Chronic Diabetes Complications
How to Avoid 10 Chronic Diabetes Complications
Older adults are at increased risk for many serious, sometimes life-threatening diabetes-related conditions, often the result of years of undetected or untreated high blood sugar levels. That's why it's vitally important that the person you're caring for practice good diabetes management by keeping blood glucose under control, giving up cigarettes, eating well, staying active, maintaining a healthy weight, and taking medications, which together can go a long way toward avoiding or slowing down common complications.
Diabetes-related complications that threaten a patient's heart
1. High blood pressure
What it is: This condition, also known as hypertension, occurs when blood flows through the body's blood vessels with greater than normal pressure. Normal blood pressure is 120/80 millimeters of mercury or below; blood pressure of 130/80 or higher is considered hypertension.
What it does: High blood pressure can place excess strain on the heart, damage blood vessels, and increase the risk of heart attack, stroke, and kidney problems.
How to prevent it: A balanced, low-salt diet; regular exercise; stress management; and moderate alcohol consumption can all help. So can prescription medications. The patient should have her blood pressure checked at every doctor's visit.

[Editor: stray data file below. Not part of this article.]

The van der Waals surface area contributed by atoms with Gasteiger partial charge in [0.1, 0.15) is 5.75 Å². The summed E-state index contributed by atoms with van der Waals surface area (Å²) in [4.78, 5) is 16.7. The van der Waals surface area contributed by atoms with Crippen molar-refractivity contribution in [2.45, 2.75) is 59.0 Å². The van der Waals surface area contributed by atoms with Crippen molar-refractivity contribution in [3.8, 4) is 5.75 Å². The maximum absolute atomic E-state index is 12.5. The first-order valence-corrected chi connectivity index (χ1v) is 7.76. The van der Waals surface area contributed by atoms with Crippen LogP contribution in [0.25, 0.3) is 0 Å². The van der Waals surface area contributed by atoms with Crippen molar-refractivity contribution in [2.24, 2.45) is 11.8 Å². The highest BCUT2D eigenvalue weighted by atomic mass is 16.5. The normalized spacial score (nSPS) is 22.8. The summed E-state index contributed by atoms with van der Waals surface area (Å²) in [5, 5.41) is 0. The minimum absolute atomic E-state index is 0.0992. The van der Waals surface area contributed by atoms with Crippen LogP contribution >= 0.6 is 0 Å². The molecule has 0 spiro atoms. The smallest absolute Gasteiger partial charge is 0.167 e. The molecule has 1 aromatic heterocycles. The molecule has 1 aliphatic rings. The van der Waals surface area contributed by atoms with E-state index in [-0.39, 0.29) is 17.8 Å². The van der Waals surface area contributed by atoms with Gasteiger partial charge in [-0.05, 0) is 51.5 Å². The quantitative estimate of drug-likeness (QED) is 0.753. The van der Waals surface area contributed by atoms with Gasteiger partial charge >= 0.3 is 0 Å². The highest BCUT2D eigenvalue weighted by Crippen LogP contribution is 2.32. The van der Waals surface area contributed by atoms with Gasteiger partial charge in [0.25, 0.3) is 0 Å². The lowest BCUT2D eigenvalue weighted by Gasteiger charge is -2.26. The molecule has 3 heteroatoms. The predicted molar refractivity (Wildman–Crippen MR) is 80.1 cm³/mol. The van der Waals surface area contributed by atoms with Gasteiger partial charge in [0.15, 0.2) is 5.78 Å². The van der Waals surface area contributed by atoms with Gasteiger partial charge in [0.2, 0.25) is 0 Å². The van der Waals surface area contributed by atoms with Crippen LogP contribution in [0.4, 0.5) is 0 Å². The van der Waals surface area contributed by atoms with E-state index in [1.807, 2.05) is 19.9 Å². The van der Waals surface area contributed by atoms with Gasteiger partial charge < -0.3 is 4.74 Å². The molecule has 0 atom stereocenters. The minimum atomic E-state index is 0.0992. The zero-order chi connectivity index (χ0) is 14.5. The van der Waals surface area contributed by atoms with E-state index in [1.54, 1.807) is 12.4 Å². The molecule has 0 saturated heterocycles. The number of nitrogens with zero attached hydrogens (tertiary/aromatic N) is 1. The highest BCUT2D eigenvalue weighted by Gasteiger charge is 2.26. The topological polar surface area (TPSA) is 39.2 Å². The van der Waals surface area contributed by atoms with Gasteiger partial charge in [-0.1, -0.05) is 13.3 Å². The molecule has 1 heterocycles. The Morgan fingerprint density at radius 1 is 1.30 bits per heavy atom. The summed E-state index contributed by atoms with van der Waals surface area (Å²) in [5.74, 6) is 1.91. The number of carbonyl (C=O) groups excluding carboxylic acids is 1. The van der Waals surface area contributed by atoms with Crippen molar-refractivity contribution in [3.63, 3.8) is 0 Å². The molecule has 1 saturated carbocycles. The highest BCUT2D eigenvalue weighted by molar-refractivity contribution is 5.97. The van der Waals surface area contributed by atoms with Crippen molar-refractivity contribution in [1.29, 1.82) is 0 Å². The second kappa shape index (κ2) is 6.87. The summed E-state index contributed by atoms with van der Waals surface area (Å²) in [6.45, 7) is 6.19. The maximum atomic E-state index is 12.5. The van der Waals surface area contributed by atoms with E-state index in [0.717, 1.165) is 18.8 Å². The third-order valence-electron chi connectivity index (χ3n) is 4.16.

2. Heart disease and stroke
What it is: Heart disease, also known as cardiovascular disease or coronary artery disease, damages the arteries and veins of the heart -- and high blood glucose is thought to make this disease worse or more complicated. A stroke is the result of damage to blood vessels in the brain.
What it does: High blood sugar can cause hardening of the heart arteries, known as atherosclerosis, which can lead to heart attack or stroke, depriving the brain of oxygen. That can lead in turn to speech or mobility loss. Heart disease and stroke combined account for about 65 percent of deaths in people with diabetes.
How to prevent it: The person you're caring for should aim to keep her blood pressure and lipid or fat levels -- including cholesterol and triglycerides -- within the recommended range. Lifestyle changes, such as diet and exercise, and medications can also help. The American Diabetes Association recommends that most people with type 2 diabetes take an aspirin a day, as aspirin use has been linked to a lower risk of heart attack. The suggested dose ranges from 81 milligrams (mg) a day, the amount found in baby aspirin, to 325 mg a day, the amount contained in an adult tablet. Using the lowest possible dosage may help reduce such side effects as gastrointestinal problems. But be sure to ask the doctor what he recommends. Heart disease is easiest to treat when detected early, so make sure the patient sees her main diabetes doctor at least two or three times a year.